A new graphic novel explores the life of ‘Queenie’, a Harlem Renaissance mob boss

Halfway through Elizabeth Colombo and Aurélie Lévy’s new graphic novel, Queenie: Godmother of Harlemthe viewer is confronted with a harrowing scene.

The protagonist, a young Afro-Caribbean immigrant named Stephanie Saint Clair, is traveling south from New York on a bus to escape an abusive relationship – when the Ku Klux Klan stops the vehicle. After ordering Saint Clair and all the other black passengers off the bus, the Klan violently attacks them.

This was the first scene that New York artist Colomba drew and presented to publishers after she and Lévy, her longtime Parisian collaborator, began scripting the project three years ago.

“It’s a pivotal moment in her life,” Colomba said. “She could have easily been killed, and I’m sure they left her to die… And so it’s almost like a Phoenix, it’s almost a miracle. There’s something so powerful that it surpasses that.”

<em>Queenie</em> depicts Stephanie Saint Clair’s rise from a traumatic and impoverished childhood to a glamorous New York mob boss, fashion icon and black community defender.” srcset=”https://npr.brightspotcdn.com/dims4/default/e3e872c/2147483647/strip/true/crop /5095×6600+0+0/resize/1760×2280!/quality/90/?url=https%3A%2F%2Fmedia.npr.org%2Fassets%2Fimg%2F2023%2F01%2F20%2Fqueenie-001_ink_us_custom-8ca237309f369d6d68cd0c8d51e2248x3c864.jpg width=”880″ height=”1140″ src=”https://npr.brightspotcdn.com/dims4/default/e1564c1/2147483647/strip/true/crop/5095×6600+0+0/resize/880×1140!/quality/ 90? +xml;base64,PHN2ZyB4bWxucz0iaHR0cDovL3d3dy53My5vcmcvMjAwMC9zdmciIHZlcnNpb249IjEuMSIgaGVpZ2h0PSIxMTQwcHgiIHdpZHRoPSI4ODBweCI+PC9zdmc+”/></p>
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/ Elizabeth Colomba, Aurélie Lévy/Abrams Comicarts – Megascope

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Elizabeth Colomba, Aurélie Lévy/Abrams Comicarts – Megascope

Queenie follows Stephanie Saint Clair’s rise from a traumatic and impoverished childhood to a glamorous New York mob boss, fashion icon and black community defender.

From the proverbial ashes of this moment, Stephanie Saint Clair, who also went by the name “Queenie,” has created a new persona, one to use as she runs a numbers game—an illegal lottery—at the height of the Harlem Renaissance. The action is set in 1933, on the eve of the end of Prohibition, Queenie: Godmother of Harlem tells his story, which until now was mostly forgotten. Unfolding like a mob thriller and interspersed with memories of Saint Clair’s childhood, the book follows her battle to hold on to her empire as rival gangs intrude on her numbers racket.

Colomba and writer Aurélie Lévy have extensively researched Saint Clair’s life and the period in which she lived. But they admit that there were some details that they had to fill out. For example, historians disagree about whether Saint Clair was born on the French Caribbean island of Martinique or Guadeloupe. And it is not clear if she actually met the Klan. But including that scene allowed the writers to explore the racial dynamics of the times Saint Clair — who spoke English with a French accent — faced, as well as her character’s naivety about being black in America.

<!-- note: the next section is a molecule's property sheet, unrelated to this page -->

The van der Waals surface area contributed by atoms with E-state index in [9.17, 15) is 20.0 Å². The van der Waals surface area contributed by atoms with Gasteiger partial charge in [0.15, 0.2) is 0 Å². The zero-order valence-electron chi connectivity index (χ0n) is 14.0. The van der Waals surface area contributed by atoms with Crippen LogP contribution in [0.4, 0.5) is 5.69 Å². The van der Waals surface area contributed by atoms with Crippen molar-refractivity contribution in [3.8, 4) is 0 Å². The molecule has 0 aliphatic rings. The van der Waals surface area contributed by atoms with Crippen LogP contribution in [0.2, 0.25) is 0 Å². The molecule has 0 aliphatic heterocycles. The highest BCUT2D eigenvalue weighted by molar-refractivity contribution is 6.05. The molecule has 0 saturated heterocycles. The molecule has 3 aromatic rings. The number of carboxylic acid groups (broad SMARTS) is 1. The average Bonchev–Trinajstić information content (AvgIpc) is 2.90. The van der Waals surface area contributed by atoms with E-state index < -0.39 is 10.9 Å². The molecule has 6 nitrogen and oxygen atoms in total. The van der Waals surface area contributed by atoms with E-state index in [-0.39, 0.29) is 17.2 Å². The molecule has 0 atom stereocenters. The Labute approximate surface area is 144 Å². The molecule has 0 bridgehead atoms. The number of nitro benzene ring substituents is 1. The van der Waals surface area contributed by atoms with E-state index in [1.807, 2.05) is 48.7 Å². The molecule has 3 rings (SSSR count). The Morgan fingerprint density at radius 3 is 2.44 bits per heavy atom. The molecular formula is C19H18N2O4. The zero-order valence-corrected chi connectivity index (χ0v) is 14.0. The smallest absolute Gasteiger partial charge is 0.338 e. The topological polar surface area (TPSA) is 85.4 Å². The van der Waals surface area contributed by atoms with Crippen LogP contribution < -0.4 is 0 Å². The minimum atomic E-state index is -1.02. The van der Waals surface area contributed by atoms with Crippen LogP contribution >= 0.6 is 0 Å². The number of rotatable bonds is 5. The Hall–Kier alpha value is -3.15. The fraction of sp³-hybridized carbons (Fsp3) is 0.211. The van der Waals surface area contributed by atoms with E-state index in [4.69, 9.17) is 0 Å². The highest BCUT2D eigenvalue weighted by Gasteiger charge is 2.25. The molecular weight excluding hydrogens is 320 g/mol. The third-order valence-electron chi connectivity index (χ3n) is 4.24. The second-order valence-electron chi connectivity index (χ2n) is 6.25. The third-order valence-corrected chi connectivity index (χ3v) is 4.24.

“Because she’s from Martinique … she thinks she can get away with things. She thinks she’s not going to be seen as African-American, but as either French or Caribbean,” Colomba said, comparing the character’s encounter with American racism with culture shock.

Although Colomba and Lévy included many real-life figures—including Saint Clair’s protégé Ellsworth “Bumpy” Johnson and rival mobsters Dutch Schultz and Lucky Luciano—others were fictional and intended to remove different layers of Saint Clair’s experience and mindset. For example, Lévy and Colomba invented a white Jewish male character named Rosenfeld, who acts as a father figure to Saint Clair and spearheads her business. Lévy explained that this was necessary because, as a black woman, Saint Clair probably would not have been able to invest on her own.

Characters like Rosenfeld—Saint Clair's confidant and father figure who also runs her business because he's white—reveal the racial dynamics that Saint Clair likely had to navigate as a black woman.

/ Elizabeth Colomba, Aurélie Lévy/Abrams Comicarts – Megascope

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Elizabeth Colomba, Aurélie Lévy/Abrams Comicarts – Megascope

Characters like Rosenfeld—Saint Clair’s confidant and father figure who also runs her business because he’s white—reveal the racial dynamics that Saint Clair likely had to navigate as a black woman.

“We felt a great responsibility,” said Lévy, reflecting on the writing process. “[Her story is] very densely historical. And then we had to find out as much as we could about her and then make up the rest,” she said. “It was both a blessing and a curse to have those gaps.”

Damn because Saint Clair also carefully controlled her own narrative, so it’s impossible to know what’s true and what might be embellished. A blessing because Queenie was a great gangster and fashion icon.

In 1912, Saint Clair boarded a ship bound for New York City. By the 1920s, Saint Clair had established her racket in Harlem, and within a few years she was earning about $200,000 a year, or $3.5 million today.